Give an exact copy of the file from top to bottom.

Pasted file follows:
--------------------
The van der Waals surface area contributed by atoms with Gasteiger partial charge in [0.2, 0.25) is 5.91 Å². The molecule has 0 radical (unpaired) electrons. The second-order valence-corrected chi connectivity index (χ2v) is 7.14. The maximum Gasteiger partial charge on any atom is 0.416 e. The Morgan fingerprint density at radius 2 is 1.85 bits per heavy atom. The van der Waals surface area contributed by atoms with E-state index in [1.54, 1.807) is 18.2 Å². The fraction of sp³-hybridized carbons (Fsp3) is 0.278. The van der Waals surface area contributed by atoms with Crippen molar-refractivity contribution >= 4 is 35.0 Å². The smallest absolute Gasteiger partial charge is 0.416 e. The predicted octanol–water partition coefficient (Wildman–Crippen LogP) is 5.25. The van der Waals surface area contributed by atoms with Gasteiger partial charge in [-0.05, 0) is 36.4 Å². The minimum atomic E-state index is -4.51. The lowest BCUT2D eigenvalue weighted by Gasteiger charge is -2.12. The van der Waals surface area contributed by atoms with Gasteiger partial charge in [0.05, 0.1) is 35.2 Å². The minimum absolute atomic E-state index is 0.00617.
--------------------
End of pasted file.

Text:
The van der Waals surface area contributed by atoms with Gasteiger partial charge in [0.2, 0.25) is 5.91 Å². The molecule has 0 radical (unpaired) electrons. The second-order valence-corrected chi connectivity index (χ2v) is 7.14. The maximum Gasteiger partial charge on any atom is 0.416 e. The Morgan fingerprint density at radius 2 is 1.85 bits per heavy atom. The van der Waals surface area contributed by atoms with E-state index in [1.54, 1.807) is 18.2 Å². The fraction of sp³-hybridized carbons (Fsp3) is 0.278. The van der Waals surface area contributed by atoms with Crippen molar-refractivity contribution >= 4 is 35.0 Å². The smallest absolute Gasteiger partial charge is 0.416 e. The predicted octanol–water partition coefficient (Wildman–Crippen LogP) is 5.25. The van der Waals surface area contributed by atoms with Gasteiger partial charge in [-0.05, 0) is 36.4 Å². The minimum atomic E-state index is -4.51. The lowest BCUT2D eigenvalue weighted by Gasteiger charge is -2.12. The van der Waals surface area contributed by atoms with Gasteiger partial charge in [0.05, 0.1) is 35.2 Å². The minimum absolute atomic E-state index is 0.00617.